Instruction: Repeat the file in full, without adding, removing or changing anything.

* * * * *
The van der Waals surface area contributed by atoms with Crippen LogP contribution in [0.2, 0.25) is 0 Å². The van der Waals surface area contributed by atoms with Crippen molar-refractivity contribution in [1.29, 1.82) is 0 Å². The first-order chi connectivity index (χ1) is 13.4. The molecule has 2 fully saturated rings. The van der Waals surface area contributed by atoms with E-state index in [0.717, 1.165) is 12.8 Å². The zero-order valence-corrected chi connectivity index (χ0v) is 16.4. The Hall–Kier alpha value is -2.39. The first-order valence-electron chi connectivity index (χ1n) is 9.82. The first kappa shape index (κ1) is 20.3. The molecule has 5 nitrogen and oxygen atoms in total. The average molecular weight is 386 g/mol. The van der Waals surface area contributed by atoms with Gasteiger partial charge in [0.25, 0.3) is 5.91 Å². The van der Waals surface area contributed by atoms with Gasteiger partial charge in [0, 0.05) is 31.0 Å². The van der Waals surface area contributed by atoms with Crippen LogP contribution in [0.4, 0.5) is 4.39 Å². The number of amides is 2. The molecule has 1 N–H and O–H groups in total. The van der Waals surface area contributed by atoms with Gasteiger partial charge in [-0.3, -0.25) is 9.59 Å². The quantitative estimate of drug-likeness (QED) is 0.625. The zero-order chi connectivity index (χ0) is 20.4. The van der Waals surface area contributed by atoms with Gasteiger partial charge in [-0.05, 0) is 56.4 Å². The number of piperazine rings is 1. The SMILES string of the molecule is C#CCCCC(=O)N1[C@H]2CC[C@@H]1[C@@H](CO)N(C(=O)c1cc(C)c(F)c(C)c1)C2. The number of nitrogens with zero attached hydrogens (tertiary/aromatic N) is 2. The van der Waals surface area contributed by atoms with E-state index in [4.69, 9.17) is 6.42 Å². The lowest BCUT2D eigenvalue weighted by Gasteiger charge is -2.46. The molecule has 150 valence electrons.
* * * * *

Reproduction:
The van der Waals surface area contributed by atoms with Crippen LogP contribution in [0.2, 0.25) is 0 Å². The van der Waals surface area contributed by atoms with Crippen molar-refractivity contribution in [1.29, 1.82) is 0 Å². The first-order chi connectivity index (χ1) is 13.4. The molecule has 2 fully saturated rings. The van der Waals surface area contributed by atoms with E-state index in [0.717, 1.165) is 12.8 Å². The zero-order valence-corrected chi connectivity index (χ0v) is 16.4. The Hall–Kier alpha value is -2.39. The first-order valence-electron chi connectivity index (χ1n) is 9.82. The first kappa shape index (κ1) is 20.3. The molecule has 5 nitrogen and oxygen atoms in total. The average molecular weight is 386 g/mol. The van der Waals surface area contributed by atoms with Gasteiger partial charge in [0.25, 0.3) is 5.91 Å². The van der Waals surface area contributed by atoms with Gasteiger partial charge in [0, 0.05) is 31.0 Å². The van der Waals surface area contributed by atoms with Crippen LogP contribution in [0.4, 0.5) is 4.39 Å². The number of amides is 2. The molecule has 1 N–H and O–H groups in total. The van der Waals surface area contributed by atoms with Gasteiger partial charge in [-0.3, -0.25) is 9.59 Å². The quantitative estimate of drug-likeness (QED) is 0.625. The zero-order chi connectivity index (χ0) is 20.4. The van der Waals surface area contributed by atoms with Gasteiger partial charge in [-0.05, 0) is 56.4 Å². The number of piperazine rings is 1. The SMILES string of the molecule is C#CCCCC(=O)N1[C@H]2CC[C@@H]1[C@@H](CO)N(C(=O)c1cc(C)c(F)c(C)c1)C2. The number of nitrogens with zero attached hydrogens (tertiary/aromatic N) is 2. The van der Waals surface area contributed by atoms with E-state index in [4.69, 9.17) is 6.42 Å². The lowest BCUT2D eigenvalue weighted by Gasteiger charge is -2.46. The molecule has 150 valence electrons.